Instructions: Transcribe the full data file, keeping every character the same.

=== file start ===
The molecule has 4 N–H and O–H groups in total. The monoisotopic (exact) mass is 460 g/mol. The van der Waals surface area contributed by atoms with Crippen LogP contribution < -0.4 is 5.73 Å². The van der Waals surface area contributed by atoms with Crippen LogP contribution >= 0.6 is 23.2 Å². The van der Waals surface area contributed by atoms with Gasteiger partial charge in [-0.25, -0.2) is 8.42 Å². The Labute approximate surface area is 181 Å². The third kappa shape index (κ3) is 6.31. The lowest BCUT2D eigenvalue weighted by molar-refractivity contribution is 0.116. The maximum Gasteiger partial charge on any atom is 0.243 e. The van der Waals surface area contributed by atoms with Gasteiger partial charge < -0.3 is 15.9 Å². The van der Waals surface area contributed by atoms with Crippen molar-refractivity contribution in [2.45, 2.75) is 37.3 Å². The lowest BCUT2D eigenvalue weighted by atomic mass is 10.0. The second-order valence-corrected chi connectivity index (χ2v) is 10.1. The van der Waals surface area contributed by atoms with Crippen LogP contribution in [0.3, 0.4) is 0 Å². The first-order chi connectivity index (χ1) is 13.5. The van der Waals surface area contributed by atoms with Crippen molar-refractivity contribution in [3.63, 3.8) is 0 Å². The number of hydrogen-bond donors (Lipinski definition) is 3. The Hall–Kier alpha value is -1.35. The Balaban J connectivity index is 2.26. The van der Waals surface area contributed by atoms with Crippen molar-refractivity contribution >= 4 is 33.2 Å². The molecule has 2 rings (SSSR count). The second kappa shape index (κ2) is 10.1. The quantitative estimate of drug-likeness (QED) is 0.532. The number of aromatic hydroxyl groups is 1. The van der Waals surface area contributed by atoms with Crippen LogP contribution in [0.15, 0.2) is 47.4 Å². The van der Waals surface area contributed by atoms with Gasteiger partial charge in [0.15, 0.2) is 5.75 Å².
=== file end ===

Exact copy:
The molecule has 4 N–H and O–H groups in total. The monoisotopic (exact) mass is 460 g/mol. The van der Waals surface area contributed by atoms with Crippen LogP contribution < -0.4 is 5.73 Å². The van der Waals surface area contributed by atoms with Crippen LogP contribution >= 0.6 is 23.2 Å². The van der Waals surface area contributed by atoms with Gasteiger partial charge in [-0.25, -0.2) is 8.42 Å². The Labute approximate surface area is 181 Å². The third kappa shape index (κ3) is 6.31. The lowest BCUT2D eigenvalue weighted by molar-refractivity contribution is 0.116. The maximum Gasteiger partial charge on any atom is 0.243 e. The van der Waals surface area contributed by atoms with Gasteiger partial charge < -0.3 is 15.9 Å². The van der Waals surface area contributed by atoms with Crippen molar-refractivity contribution in [2.45, 2.75) is 37.3 Å². The lowest BCUT2D eigenvalue weighted by atomic mass is 10.0. The second-order valence-corrected chi connectivity index (χ2v) is 10.1. The van der Waals surface area contributed by atoms with Crippen LogP contribution in [0.3, 0.4) is 0 Å². The first-order chi connectivity index (χ1) is 13.5. The van der Waals surface area contributed by atoms with Crippen molar-refractivity contribution in [3.63, 3.8) is 0 Å². The number of hydrogen-bond donors (Lipinski definition) is 3. The Hall–Kier alpha value is -1.35. The Balaban J connectivity index is 2.26. The van der Waals surface area contributed by atoms with Crippen molar-refractivity contribution >= 4 is 33.2 Å². The molecule has 2 rings (SSSR count). The second kappa shape index (κ2) is 10.1. The quantitative estimate of drug-likeness (QED) is 0.532. The number of aromatic hydroxyl groups is 1. The van der Waals surface area contributed by atoms with Crippen LogP contribution in [0.15, 0.2) is 47.4 Å². The van der Waals surface area contributed by atoms with Gasteiger partial charge in [0.15, 0.2) is 5.75 Å².